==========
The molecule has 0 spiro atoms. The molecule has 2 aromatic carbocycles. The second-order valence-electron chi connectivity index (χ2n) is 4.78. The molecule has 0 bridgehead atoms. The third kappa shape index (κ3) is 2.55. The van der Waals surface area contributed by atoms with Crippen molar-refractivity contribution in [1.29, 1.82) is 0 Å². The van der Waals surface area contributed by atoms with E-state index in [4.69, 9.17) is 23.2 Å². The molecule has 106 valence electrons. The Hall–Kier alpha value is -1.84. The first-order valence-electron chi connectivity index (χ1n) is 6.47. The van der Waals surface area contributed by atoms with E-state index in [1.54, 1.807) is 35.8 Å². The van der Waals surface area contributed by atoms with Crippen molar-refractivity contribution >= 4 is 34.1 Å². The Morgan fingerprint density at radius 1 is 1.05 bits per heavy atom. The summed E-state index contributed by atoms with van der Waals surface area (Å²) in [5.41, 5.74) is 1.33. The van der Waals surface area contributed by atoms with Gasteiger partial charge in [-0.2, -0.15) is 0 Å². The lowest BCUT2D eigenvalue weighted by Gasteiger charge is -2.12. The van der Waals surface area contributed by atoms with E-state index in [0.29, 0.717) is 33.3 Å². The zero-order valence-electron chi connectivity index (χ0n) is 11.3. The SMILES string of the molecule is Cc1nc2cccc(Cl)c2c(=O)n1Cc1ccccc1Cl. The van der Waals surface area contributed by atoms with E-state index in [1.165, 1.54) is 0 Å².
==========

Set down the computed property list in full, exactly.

The molecule has 0 spiro atoms. The molecule has 2 aromatic carbocycles. The second-order valence-electron chi connectivity index (χ2n) is 4.78. The molecule has 0 bridgehead atoms. The third kappa shape index (κ3) is 2.55. The van der Waals surface area contributed by atoms with Crippen molar-refractivity contribution in [1.29, 1.82) is 0 Å². The van der Waals surface area contributed by atoms with E-state index in [4.69, 9.17) is 23.2 Å². The molecule has 106 valence electrons. The Hall–Kier alpha value is -1.84. The first-order valence-electron chi connectivity index (χ1n) is 6.47. The van der Waals surface area contributed by atoms with E-state index in [1.54, 1.807) is 35.8 Å². The van der Waals surface area contributed by atoms with Crippen molar-refractivity contribution >= 4 is 34.1 Å². The Morgan fingerprint density at radius 1 is 1.05 bits per heavy atom. The summed E-state index contributed by atoms with van der Waals surface area (Å²) in [5.41, 5.74) is 1.33. The van der Waals surface area contributed by atoms with Gasteiger partial charge in [-0.2, -0.15) is 0 Å². The lowest BCUT2D eigenvalue weighted by Gasteiger charge is -2.12. The van der Waals surface area contributed by atoms with E-state index in [0.29, 0.717) is 33.3 Å². The zero-order valence-electron chi connectivity index (χ0n) is 11.3. The SMILES string of the molecule is Cc1nc2cccc(Cl)c2c(=O)n1Cc1ccccc1Cl. The van der Waals surface area contributed by atoms with E-state index in [1.165, 1.54) is 0 Å².